We tried the new Thai vegan restaurant in our neighborhood with our vegan friend Warner. I love that they only have a prix fixe menu for $25 a person since I hate figuring out what to order. The waitress, however, said a full menu is coming soon. Personally, I think they should continue serving only a prix fixe menu that changes every day. I feel a small business should always offer something extreme because that is a big advantage of being small. If you only have, say, 40 seats, you might as well fill them with customers who passionately love you for who you are.
The same philosophy applies to friends. The British anthropologist Robin Dunbar estimated that each of us can only maintain around 150 friends, and he has an interesting way of defining friends in this context: “the number of people you would not feel embarrassed about joining uninvited for a drink if you happened to bump into them in a bar.” What limits the number is the size of our brains, more specifically, our neocortex. If so, we should be able to allocate our brainpower in different ways. For instance, what if we lived in a tiny town of 100 people? I think we can imagine that each relationship would be deeper than average. “Joining uninvited for a drink” might change to “walking into a house uninvited”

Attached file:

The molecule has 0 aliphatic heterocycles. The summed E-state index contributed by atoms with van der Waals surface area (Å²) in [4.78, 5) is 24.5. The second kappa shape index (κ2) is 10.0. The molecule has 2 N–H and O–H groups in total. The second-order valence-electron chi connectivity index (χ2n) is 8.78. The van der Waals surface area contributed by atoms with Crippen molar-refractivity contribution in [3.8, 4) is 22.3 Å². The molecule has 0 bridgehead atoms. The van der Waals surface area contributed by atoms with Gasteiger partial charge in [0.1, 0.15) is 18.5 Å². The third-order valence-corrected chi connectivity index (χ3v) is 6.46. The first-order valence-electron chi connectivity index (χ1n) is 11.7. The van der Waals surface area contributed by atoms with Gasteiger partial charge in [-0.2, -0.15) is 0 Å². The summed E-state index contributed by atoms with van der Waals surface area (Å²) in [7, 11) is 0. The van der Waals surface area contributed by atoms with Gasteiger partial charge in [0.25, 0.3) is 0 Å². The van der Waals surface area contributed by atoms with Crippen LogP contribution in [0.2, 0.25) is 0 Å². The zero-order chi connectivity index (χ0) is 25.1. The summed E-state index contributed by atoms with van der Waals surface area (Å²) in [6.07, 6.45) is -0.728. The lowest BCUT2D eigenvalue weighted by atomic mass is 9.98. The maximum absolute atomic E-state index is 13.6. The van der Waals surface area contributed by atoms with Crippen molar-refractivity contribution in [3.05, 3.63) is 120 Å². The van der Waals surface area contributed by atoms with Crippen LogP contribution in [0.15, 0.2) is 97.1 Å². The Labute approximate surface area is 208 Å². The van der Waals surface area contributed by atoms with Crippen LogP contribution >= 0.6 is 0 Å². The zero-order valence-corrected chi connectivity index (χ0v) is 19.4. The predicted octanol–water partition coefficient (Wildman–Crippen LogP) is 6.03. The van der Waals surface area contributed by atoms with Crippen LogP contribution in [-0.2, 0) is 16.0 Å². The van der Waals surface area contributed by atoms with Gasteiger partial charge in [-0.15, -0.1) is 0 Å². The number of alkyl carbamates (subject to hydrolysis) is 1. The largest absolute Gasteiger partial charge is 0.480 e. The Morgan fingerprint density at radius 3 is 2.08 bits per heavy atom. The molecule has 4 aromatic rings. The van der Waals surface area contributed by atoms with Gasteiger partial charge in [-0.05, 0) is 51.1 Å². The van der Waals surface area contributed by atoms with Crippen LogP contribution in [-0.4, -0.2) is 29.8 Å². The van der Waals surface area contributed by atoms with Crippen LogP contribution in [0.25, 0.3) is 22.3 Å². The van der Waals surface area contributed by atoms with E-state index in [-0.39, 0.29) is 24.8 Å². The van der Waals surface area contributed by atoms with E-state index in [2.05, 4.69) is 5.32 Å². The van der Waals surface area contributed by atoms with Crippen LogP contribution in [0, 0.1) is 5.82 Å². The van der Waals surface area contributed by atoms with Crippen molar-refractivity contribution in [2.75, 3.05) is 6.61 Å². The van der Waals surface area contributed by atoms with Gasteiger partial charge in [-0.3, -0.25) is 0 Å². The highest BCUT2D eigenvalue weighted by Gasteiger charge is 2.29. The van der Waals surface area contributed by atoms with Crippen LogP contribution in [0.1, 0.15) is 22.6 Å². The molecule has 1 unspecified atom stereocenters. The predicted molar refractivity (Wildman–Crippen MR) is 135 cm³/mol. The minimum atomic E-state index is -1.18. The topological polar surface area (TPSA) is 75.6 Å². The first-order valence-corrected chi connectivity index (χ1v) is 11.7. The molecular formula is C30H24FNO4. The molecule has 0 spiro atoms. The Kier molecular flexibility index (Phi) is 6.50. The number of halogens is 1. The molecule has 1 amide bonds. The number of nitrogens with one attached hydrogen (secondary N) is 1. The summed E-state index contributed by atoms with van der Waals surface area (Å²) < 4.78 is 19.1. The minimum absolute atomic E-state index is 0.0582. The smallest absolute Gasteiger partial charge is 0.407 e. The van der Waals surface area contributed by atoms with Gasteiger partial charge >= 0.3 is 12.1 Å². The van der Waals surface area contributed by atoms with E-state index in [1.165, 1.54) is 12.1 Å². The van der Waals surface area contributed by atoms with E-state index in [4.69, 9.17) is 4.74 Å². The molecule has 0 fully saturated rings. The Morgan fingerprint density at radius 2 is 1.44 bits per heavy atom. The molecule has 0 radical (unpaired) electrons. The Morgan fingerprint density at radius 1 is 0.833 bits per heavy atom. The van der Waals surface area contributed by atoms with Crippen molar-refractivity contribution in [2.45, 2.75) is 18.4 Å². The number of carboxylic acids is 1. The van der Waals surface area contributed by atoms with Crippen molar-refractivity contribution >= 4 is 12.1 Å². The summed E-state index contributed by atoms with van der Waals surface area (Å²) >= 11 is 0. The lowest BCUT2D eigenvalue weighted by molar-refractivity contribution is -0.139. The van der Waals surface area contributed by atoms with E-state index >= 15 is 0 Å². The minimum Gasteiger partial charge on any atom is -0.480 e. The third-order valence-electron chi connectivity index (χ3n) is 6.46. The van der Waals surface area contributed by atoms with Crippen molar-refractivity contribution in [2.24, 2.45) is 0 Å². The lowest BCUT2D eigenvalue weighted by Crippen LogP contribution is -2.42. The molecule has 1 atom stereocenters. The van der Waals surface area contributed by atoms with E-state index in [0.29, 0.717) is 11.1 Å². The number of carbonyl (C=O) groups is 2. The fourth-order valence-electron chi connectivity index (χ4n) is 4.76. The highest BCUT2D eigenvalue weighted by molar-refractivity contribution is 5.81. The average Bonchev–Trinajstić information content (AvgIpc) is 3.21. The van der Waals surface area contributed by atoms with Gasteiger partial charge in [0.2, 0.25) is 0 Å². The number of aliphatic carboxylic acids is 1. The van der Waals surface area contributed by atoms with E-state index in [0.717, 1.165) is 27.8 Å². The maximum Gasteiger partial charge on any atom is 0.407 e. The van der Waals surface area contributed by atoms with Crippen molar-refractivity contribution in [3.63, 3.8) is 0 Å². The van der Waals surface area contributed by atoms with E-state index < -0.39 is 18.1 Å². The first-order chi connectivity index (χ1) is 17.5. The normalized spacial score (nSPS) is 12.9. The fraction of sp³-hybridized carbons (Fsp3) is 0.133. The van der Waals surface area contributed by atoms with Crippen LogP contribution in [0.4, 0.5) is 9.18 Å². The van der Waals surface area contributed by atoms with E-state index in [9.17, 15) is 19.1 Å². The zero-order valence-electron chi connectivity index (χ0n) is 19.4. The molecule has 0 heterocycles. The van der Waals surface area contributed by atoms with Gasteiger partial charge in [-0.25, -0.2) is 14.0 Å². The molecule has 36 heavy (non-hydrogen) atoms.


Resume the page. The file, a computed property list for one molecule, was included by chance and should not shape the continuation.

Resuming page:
In other words, I think it’s possible to deliberately limit the number of friends in order to increase the depth of each friendship. I believe some people naturally do this, and I’m one of them. If I don’t make a concerted effort to connect with more people, my natural tendency is to dig deeper into each friend. For this reason, I’m drawn to people at the extremes—like Warner who lives like a Zen monk—as they tend to have inexplicable depth and complexity. When a restaurant offers only a prix fixe vegan menu, you know there must be an interesting story behind it.
For the same reason, I’m attracted to people who intentionally or unintentionally reveal themselves, warts and all. I prefer people who are annoying, neurotic, rude, or egotistical, over those who never reveal themselves. The latter might be perfectly pleasant but painfully boring. I don’t have many friends like that.
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